Graduation Semester and Year




Document Type


Degree Name

Master of Science in Mechanical Engineering


Mechanical and Aerospace Engineering

First Advisor

Kamesh Subbarao


Simultaneous localization and mapping for mobile robots has been an active research field for several years with focus on the problems of accuracy and dependability of the data from the robot's peripherals. The position estimates for mobile and industrial robots is usually achieved by using the information from the global positioning system in an outdoor environment and for indoor environment, technologies such as LiDAR sensors and Infrared (IR) camera based motion capture systems such as VICON (TM) are used. The main issue with these approach for indoor navigation is the monetary cost to associated with these technologies. The purpose of this thesis is to provide a different approach for position and motion estimation of a robot for indoor localization and navigation. The presented position estimation technique is developed as a cost effective and viable replacement for the above mentioned indoor navigation systems and other GPS denied areas. The problem of tracking the robot is handled by using a triangulation technique which uses depth measurement sensors. The experimental setup is based on multiple sensors running on individual computers, connected via a wireless network. The sensors used in this setup are characterized with regards to their localization capability. The position and motion estimation technique is experimentally verified by using the sensor work-space environment setup under different working conditions.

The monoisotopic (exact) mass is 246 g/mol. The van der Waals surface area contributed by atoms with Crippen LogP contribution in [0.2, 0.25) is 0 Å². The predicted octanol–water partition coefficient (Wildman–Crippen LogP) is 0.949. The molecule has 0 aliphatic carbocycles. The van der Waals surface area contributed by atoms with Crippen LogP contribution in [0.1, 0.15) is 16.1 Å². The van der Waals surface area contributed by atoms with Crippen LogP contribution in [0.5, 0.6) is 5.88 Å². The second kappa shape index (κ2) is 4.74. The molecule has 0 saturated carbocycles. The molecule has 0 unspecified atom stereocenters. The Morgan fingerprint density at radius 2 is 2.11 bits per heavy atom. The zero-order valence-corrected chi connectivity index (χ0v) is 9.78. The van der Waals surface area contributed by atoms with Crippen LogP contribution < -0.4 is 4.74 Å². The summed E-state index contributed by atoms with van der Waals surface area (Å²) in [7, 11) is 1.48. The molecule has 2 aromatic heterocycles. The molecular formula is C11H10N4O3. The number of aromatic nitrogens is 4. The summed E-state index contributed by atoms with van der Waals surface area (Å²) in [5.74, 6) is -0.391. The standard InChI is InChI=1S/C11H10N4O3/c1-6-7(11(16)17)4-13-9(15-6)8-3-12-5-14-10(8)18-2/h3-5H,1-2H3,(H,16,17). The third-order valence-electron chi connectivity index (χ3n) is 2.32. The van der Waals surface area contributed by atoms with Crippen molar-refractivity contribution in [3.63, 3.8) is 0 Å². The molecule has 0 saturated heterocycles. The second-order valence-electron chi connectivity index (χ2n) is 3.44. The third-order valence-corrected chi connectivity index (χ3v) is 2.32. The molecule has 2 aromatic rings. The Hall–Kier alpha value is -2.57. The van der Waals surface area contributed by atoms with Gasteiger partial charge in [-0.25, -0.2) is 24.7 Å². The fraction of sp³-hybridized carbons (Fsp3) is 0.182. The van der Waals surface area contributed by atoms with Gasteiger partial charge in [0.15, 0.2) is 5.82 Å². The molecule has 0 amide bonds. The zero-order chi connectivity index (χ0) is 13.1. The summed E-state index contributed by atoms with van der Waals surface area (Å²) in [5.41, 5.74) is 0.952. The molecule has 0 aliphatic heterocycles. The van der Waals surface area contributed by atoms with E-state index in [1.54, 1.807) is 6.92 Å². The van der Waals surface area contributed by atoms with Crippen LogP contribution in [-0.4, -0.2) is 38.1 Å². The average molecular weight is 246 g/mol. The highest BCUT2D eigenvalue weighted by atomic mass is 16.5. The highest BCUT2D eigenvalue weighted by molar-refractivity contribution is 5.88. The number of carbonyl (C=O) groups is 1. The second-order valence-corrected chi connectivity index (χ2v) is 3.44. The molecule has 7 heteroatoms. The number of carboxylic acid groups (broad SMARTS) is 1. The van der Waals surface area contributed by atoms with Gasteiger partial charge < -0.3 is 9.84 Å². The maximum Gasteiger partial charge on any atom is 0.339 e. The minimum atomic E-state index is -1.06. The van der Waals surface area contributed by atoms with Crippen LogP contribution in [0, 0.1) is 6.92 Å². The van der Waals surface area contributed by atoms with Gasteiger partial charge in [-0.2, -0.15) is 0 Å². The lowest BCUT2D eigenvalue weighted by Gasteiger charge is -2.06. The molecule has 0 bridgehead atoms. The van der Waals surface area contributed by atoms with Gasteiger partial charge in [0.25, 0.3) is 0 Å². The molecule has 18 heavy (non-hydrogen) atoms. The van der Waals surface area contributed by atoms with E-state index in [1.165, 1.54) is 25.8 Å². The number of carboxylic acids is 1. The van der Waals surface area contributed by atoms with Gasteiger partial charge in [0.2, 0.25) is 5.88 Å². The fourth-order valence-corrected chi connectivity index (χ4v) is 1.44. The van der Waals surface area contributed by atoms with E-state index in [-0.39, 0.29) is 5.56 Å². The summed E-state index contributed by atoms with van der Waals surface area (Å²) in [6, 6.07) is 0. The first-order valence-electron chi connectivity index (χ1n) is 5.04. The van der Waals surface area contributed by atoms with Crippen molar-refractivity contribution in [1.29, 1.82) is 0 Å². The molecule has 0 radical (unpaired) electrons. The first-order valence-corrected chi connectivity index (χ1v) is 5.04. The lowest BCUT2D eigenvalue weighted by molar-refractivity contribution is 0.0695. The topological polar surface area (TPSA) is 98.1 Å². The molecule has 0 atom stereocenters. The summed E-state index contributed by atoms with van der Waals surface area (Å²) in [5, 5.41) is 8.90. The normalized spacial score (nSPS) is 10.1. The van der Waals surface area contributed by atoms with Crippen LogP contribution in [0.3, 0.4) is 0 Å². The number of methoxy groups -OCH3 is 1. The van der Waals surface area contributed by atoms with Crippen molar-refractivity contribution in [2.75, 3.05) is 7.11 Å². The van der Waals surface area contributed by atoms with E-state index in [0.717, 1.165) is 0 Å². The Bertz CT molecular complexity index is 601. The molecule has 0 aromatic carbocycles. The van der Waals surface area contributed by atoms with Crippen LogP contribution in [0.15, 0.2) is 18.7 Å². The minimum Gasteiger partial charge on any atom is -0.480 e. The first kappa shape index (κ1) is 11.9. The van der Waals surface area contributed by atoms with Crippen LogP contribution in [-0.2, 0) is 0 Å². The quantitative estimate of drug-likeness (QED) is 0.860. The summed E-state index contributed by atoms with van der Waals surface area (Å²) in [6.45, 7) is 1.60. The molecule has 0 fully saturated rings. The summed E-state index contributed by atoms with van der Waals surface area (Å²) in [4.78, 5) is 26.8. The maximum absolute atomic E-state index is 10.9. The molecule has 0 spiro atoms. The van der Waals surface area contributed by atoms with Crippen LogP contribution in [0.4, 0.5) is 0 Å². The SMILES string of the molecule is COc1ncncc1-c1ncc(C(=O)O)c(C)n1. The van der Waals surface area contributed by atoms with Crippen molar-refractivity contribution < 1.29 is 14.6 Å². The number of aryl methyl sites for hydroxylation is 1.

Motion tracking, Structured light sensor, Time-of-flight sensor


Aerospace Engineering | Engineering | Mechanical Engineering


Degree granted by The University of Texas at Arlington